No more false solutions!

People and the planet are experiencing a systemic crisis due to the false logic of unlimited ¨growth¨ in an ecologically limited reality. Solutions to this crisis should overcome unsustainable and unjust forms of production and consumption and fundamentally transform economic systems. False solutions include carbon markets, offsetting, nuclear power, monoculture agrofuels and tree plantations, mega-infrastructure projects, and carbon capture and storage. False solutions perpetuate climate and social injustice and financial instability: They are unacceptable.

Within this context of urgency, we will continue to struggle and mobilize for socioeconomic and climate justice for all. The struggle goes on. IFIs and private corporations out of climate finance: reparations now!

Africa Jubilee South
Alliance of Progressive Labor (APL), Philippines
AMA Kilusang Mangingisda, Philippines
Association pour la Taxation des Transactions Financieres et pour l’Aide au citoyans – Togo (ATTAC-TOGO)
Bukluran ng Manggagawang Pilipino, Philippines
Campagna par la Riforma della Banca Mondiale (CRBM), Italy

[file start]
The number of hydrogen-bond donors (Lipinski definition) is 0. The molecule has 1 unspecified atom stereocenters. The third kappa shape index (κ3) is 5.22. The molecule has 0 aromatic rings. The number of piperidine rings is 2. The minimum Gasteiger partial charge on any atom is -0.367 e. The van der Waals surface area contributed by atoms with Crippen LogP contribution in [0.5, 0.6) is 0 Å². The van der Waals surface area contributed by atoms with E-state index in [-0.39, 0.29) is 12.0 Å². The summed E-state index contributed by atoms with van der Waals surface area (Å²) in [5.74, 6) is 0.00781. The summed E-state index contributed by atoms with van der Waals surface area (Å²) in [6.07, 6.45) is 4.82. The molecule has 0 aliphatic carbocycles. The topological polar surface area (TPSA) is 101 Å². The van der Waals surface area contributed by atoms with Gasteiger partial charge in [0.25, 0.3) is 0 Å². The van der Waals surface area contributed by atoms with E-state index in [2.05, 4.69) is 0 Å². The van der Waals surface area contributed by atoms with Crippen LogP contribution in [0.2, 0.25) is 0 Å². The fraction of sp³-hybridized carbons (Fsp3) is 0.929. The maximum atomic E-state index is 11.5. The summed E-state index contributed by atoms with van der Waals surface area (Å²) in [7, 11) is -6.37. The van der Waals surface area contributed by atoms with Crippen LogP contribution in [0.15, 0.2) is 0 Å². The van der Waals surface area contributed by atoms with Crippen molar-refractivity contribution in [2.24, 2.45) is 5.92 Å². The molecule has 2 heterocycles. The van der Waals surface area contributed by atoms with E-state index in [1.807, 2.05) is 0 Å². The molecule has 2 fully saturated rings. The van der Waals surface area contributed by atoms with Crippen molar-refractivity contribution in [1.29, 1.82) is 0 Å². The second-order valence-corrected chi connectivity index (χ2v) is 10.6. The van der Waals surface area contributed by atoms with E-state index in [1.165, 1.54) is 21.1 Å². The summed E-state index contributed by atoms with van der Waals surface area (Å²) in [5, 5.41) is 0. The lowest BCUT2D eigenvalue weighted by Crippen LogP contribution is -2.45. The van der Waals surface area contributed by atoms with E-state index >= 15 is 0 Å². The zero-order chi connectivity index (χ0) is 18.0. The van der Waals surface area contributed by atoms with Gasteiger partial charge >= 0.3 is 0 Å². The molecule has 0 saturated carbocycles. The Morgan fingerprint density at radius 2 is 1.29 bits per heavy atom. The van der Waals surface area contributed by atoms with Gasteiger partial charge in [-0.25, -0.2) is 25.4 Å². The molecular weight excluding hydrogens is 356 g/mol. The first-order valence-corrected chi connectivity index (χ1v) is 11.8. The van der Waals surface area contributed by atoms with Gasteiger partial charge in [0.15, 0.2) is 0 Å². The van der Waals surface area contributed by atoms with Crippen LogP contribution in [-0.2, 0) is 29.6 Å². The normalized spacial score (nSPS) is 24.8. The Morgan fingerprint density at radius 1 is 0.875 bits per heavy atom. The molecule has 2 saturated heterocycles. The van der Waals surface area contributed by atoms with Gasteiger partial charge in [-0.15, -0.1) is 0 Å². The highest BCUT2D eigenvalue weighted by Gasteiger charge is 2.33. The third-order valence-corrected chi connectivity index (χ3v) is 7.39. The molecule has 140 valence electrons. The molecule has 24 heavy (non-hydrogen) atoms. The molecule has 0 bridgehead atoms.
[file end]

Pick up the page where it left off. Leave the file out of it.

Unidad Ecológica Salvadoreña-UNES
Comite Centroamericano de Cambio Climático
Coastal Women’s Movement, India
Daughters of Mumbi Global Resource Center, Kenya
Equity BD, Bangladesh
Focus on the Global South
Freedom from Debt Coalition, Philippines
Friends of the Earth International
Friends of the Earth Philippines
General Federation of Nepalese Trade Union
Gitib Inc. Pilipinas
Global Forest Coalition
Himalaya Niti Abhiyan, India
IBON Foundation
Indian Social Action Forum (INSAF), India
Institute for Essential Services Reform (IESR), Indonesia
International Federation of Hawker and Urban Poor
Jubilee South Asia Pacific Movement on Debt and Development (JS APMDD)
Jubileo Sur
Just Environment USA
Kerala Independent Fish Workers Federation (KSMTF), India
Klimax Copenhagen, Denmark
Koalisi Anti Utang, Indonesia
Kongreso ng Pagkakaisa ng Maralitang Lungsod, Philippines
Korean Federation of Public Services and Transportation (ICPTU), Korea
Labor Party – Philippines
LDC Watch
Monitoring Sustainability of Globalisation (MSN), Malaysia
National Forum or Forest People and Forest Workers, India
National Hawker Federation
National Union of Bank Employees (NUBE), Malaysia
NGO Forum on the ADB
Pakistan Fisherfolk Forum
Pan-African Climate Justice Alliance – West Africa
PATTAK Philippines
River Basin Friends, India’s North East
SEAFISH for Justice Network
Sobrevivencia, Paraguay
Solidaritas Perempuan (SP), Indonesia
South Asia Alliance for Poverty Eradication (SAAPE)
Sustainable Energy and Economy Network
Unidad Ecologica Salvadorena (UNES)
Voices for Interactive Choice and Empowerment (VOICE), Bangladesh
Wahana Lingkungan Hidup Indonesia/Indonesian Forum for Environment (WALHI), Indonesia

Janet Redman is co-director of the SEEN project at the Institute for Policy Studies.